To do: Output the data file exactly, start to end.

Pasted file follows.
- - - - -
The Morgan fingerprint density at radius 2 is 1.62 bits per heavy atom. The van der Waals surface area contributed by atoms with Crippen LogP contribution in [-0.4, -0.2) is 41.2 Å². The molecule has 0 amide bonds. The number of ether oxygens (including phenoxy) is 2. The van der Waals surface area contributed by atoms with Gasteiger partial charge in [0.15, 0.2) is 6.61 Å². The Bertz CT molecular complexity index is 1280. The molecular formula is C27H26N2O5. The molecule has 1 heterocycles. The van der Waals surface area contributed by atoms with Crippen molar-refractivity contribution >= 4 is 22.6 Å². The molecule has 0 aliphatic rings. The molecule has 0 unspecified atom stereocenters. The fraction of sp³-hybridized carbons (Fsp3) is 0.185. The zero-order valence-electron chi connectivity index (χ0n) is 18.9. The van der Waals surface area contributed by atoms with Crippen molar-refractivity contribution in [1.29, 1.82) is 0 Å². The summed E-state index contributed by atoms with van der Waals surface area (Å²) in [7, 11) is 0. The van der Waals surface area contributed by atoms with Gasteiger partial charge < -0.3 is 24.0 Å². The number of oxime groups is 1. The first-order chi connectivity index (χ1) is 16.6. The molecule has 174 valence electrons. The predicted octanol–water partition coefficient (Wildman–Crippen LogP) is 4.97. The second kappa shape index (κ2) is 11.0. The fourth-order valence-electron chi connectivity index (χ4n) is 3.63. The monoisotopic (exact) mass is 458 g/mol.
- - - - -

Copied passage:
The Morgan fingerprint density at radius 2 is 1.62 bits per heavy atom. The van der Waals surface area contributed by atoms with Crippen LogP contribution in [-0.4, -0.2) is 41.2 Å². The molecule has 0 amide bonds. The number of ether oxygens (including phenoxy) is 2. The van der Waals surface area contributed by atoms with Gasteiger partial charge in [0.15, 0.2) is 6.61 Å². The Bertz CT molecular complexity index is 1280. The molecular formula is C27H26N2O5. The molecule has 1 heterocycles. The van der Waals surface area contributed by atoms with Crippen molar-refractivity contribution >= 4 is 22.6 Å². The molecule has 0 aliphatic rings. The molecule has 0 unspecified atom stereocenters. The fraction of sp³-hybridized carbons (Fsp3) is 0.185. The zero-order valence-electron chi connectivity index (χ0n) is 18.9. The van der Waals surface area contributed by atoms with Crippen molar-refractivity contribution in [1.29, 1.82) is 0 Å². The summed E-state index contributed by atoms with van der Waals surface area (Å²) in [7, 11) is 0. The van der Waals surface area contributed by atoms with Gasteiger partial charge < -0.3 is 24.0 Å². The number of oxime groups is 1. The first-order chi connectivity index (χ1) is 16.6. The molecule has 174 valence electrons. The predicted octanol–water partition coefficient (Wildman–Crippen LogP) is 4.97. The second kappa shape index (κ2) is 11.0. The fourth-order valence-electron chi connectivity index (χ4n) is 3.63. The monoisotopic (exact) mass is 458 g/mol.